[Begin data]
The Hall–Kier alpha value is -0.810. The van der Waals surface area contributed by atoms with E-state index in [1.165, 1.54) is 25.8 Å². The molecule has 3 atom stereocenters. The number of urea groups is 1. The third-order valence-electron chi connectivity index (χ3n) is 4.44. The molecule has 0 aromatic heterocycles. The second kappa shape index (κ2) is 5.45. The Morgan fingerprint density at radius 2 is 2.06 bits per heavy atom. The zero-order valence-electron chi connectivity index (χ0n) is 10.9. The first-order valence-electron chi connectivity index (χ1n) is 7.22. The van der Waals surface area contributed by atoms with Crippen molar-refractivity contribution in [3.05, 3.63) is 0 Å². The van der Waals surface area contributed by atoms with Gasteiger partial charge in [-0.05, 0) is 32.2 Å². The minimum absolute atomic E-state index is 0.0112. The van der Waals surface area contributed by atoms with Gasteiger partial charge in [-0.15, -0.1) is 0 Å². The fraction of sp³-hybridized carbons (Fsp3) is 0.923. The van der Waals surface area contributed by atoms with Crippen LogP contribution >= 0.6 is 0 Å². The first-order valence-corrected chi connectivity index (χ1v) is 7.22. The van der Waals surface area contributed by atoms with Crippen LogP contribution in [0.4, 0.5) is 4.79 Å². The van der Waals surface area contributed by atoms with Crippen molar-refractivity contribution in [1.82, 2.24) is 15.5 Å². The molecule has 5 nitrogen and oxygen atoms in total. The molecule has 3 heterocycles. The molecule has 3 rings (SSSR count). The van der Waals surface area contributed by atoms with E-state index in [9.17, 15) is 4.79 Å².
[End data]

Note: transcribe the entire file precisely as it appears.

The Hall–Kier alpha value is -0.810. The van der Waals surface area contributed by atoms with E-state index in [1.165, 1.54) is 25.8 Å². The molecule has 3 atom stereocenters. The number of urea groups is 1. The third-order valence-electron chi connectivity index (χ3n) is 4.44. The molecule has 0 aromatic heterocycles. The second kappa shape index (κ2) is 5.45. The Morgan fingerprint density at radius 2 is 2.06 bits per heavy atom. The zero-order valence-electron chi connectivity index (χ0n) is 10.9. The first-order valence-electron chi connectivity index (χ1n) is 7.22. The van der Waals surface area contributed by atoms with Crippen molar-refractivity contribution in [3.05, 3.63) is 0 Å². The van der Waals surface area contributed by atoms with Gasteiger partial charge in [-0.05, 0) is 32.2 Å². The minimum absolute atomic E-state index is 0.0112. The van der Waals surface area contributed by atoms with Gasteiger partial charge in [-0.15, -0.1) is 0 Å². The fraction of sp³-hybridized carbons (Fsp3) is 0.923. The van der Waals surface area contributed by atoms with Crippen LogP contribution >= 0.6 is 0 Å². The first-order valence-corrected chi connectivity index (χ1v) is 7.22. The van der Waals surface area contributed by atoms with Crippen LogP contribution in [0.4, 0.5) is 4.79 Å². The van der Waals surface area contributed by atoms with Crippen molar-refractivity contribution in [1.82, 2.24) is 15.5 Å². The molecule has 5 nitrogen and oxygen atoms in total. The molecule has 3 heterocycles. The molecule has 3 rings (SSSR count). The van der Waals surface area contributed by atoms with E-state index in [9.17, 15) is 4.79 Å².